Martin Luther King Jr. Hope Quilt Project Debuts at Elting Memorial Library

MLK Hope Quilt
It is hoped that Dr. King’s words of peace, hope and unity can inspire personal and social exploration and awareness for children and families participating in the library’s hope quilt project. (Photo courtesy of Wikimedia.Commons)

“Libraries are a cornerstone of a free and democratic society,” stated Kimberly Demetriou, the new Children’s Librarian at Elting Memorial Library. “It is our job to make sure that even our youngest patrons have access to age-appropriate materials that enrich and inform their lives.”

Like many during the pandemic, Demetriou has been faced with the difficult task of developing enriching and engaging programs while still adhering to Covid-19 guidelines. For the Elting Memorial Library, these guidelines mean no visitors are allowed inside the building, leading library program coordinators to get creative by offering virtual events and take-home projects.

Though library doors cannot be physically open to the public at this time, Demetriou still believes in providing “children and their families with the kinds of programs and resources that encourage personal and social exploration and awareness.”

Which is why she came up with the idea of a Hope Quilt in honor of Martin Luther King Jr. and his messages of peace and unity. 

From Jan. 11 to Jan. 29, children and families in New Paltz were able to pick up “craft kits” assembled by Demetriou from the library’s pickup window. These kits included fabric squares that families were able to decorate. The squares will eventually be pieced together to form a hope quilt which will be displayed in the window of the library’s Children’s Room. 

The inspiration for this project came from various library programs Demetriou has participated in over the past. At one library she worked in, children designed a “Friendship Quilt,” assembled from individual square pieces. At another library, coloring sheets for Martin Luther King Jr. Day, which would often display the word “hope,” were annually distributed. So, Demetriou combined the two ideas and set to work.

Demetriou noted how this project doubles as a chance for children to practice creative expression as well as the opportunity for families “to express their ideas and feelings and have a dialogue about what hope and/or the words of Dr. King means to them.” 

Families had their own choice of how to decorate the squares and what topics or themes they wanted to explore. They responded with a variety of different meanings and messages to display.

Submissions include a square that depicts the words “Love, Hope, Equality” written over a rainbow, a square with an American Flag and the famous Dr. King quote, “I have a dream,” and another with a closed fist and the word “unity.”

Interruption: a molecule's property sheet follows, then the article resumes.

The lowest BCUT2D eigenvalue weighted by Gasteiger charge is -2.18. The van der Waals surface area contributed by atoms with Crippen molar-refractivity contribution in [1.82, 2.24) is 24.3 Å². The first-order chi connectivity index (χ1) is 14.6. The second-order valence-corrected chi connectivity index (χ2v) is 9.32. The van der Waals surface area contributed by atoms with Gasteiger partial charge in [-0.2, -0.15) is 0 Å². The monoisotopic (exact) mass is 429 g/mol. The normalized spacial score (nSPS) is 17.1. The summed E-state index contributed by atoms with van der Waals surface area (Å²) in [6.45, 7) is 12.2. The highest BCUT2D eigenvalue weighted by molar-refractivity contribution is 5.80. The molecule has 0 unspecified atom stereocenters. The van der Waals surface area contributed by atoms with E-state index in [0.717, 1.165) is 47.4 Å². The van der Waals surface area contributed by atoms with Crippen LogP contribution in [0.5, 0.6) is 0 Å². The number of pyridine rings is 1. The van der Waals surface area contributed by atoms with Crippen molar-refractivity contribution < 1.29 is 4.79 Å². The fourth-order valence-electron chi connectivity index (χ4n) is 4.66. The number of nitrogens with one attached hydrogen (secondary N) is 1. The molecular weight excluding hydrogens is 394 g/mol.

This project holds resonance with our current moment in history, and Demetriou hopes it can invoke an important dialogue between children and their families surrounding civil rights issues and ongoing racial injustices in our nation. 

“Most of the projects I organize for the library are meant to be fun distractions and/or opportunities for self expression and skill development,” Demetriou explained. “But as much as children and their families need and want moments of levity during the pandemic, there are larger social issues that cannot wait for a vaccine in order to be addressed.” 

While Demetriou noted that these issues are far from new, it is becoming more common for parents to address topics related to social justice issues with their children due to a larger number of children’s books and resources surrounding these subjects becoming available. 

“This project was yet another opportunity for families to discuss and learn about one of the Civil Rights Movements’ greatest leaders, Martin Luther King Jr., and to talk about the racial injustice and social inequality he fought to change,” said Demetriou, “For other families, for whom these conversations have always been front and center in their lives, this project could serve as a means to express their feelings or thoughts on Dr. King’s legacy and the racial bias and disparity that continues to exist.”

“I intended the project to fulfill a multitude of purposes and to reflect and respect the unique character and history of individual families,” she concluded.

Though the project was meant to come to an end on Feb. 1, resulting in the quilt’s display taking place within the first week of February, Demetriou is extending the deadline and allowing latecomers time to finish and return their squares.

Demetriou wishes to make this an ongoing, annual project, either expanding this year’s quilt or creating new ones as time goes on.